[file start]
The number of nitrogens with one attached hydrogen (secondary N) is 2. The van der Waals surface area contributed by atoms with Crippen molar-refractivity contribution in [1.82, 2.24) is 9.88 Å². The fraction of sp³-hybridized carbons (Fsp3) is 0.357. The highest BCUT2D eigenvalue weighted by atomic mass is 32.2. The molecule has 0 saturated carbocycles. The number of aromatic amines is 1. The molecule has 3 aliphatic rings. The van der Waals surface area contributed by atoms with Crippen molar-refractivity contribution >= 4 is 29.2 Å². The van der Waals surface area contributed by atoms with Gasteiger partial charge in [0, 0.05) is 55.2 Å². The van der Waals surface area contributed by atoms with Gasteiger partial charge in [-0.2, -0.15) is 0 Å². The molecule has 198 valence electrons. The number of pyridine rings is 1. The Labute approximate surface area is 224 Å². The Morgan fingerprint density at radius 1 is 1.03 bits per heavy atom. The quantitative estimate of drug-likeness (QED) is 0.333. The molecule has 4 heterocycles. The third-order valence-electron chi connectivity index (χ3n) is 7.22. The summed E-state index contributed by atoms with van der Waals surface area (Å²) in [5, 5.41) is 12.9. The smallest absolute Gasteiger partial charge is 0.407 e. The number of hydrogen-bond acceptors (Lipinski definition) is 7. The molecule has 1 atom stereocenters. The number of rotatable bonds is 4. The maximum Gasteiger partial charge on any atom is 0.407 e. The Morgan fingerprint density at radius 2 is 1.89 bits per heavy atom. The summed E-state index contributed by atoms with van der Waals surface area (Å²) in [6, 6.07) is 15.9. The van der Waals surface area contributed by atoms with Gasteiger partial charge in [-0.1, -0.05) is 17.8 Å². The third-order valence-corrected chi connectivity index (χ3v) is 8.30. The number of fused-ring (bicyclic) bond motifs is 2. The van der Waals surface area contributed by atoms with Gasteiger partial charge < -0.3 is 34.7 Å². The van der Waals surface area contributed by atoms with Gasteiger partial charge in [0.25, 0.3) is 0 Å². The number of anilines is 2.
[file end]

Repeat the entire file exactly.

The number of nitrogens with one attached hydrogen (secondary N) is 2. The van der Waals surface area contributed by atoms with Crippen molar-refractivity contribution in [1.82, 2.24) is 9.88 Å². The fraction of sp³-hybridized carbons (Fsp3) is 0.357. The highest BCUT2D eigenvalue weighted by atomic mass is 32.2. The molecule has 0 saturated carbocycles. The number of aromatic amines is 1. The molecule has 3 aliphatic rings. The van der Waals surface area contributed by atoms with Crippen molar-refractivity contribution >= 4 is 29.2 Å². The van der Waals surface area contributed by atoms with Gasteiger partial charge in [0, 0.05) is 55.2 Å². The van der Waals surface area contributed by atoms with Gasteiger partial charge in [-0.2, -0.15) is 0 Å². The molecule has 198 valence electrons. The number of pyridine rings is 1. The Labute approximate surface area is 224 Å². The Morgan fingerprint density at radius 1 is 1.03 bits per heavy atom. The quantitative estimate of drug-likeness (QED) is 0.333. The molecule has 4 heterocycles. The third-order valence-electron chi connectivity index (χ3n) is 7.22. The summed E-state index contributed by atoms with van der Waals surface area (Å²) in [5, 5.41) is 12.9. The smallest absolute Gasteiger partial charge is 0.407 e. The number of hydrogen-bond acceptors (Lipinski definition) is 7. The molecule has 1 atom stereocenters. The number of rotatable bonds is 4. The maximum Gasteiger partial charge on any atom is 0.407 e. The Morgan fingerprint density at radius 2 is 1.89 bits per heavy atom. The summed E-state index contributed by atoms with van der Waals surface area (Å²) in [6, 6.07) is 15.9. The van der Waals surface area contributed by atoms with Gasteiger partial charge in [-0.1, -0.05) is 17.8 Å². The third-order valence-corrected chi connectivity index (χ3v) is 8.30. The number of fused-ring (bicyclic) bond motifs is 2. The van der Waals surface area contributed by atoms with Gasteiger partial charge < -0.3 is 34.7 Å². The van der Waals surface area contributed by atoms with Gasteiger partial charge in [0.25, 0.3) is 0 Å². The number of anilines is 2.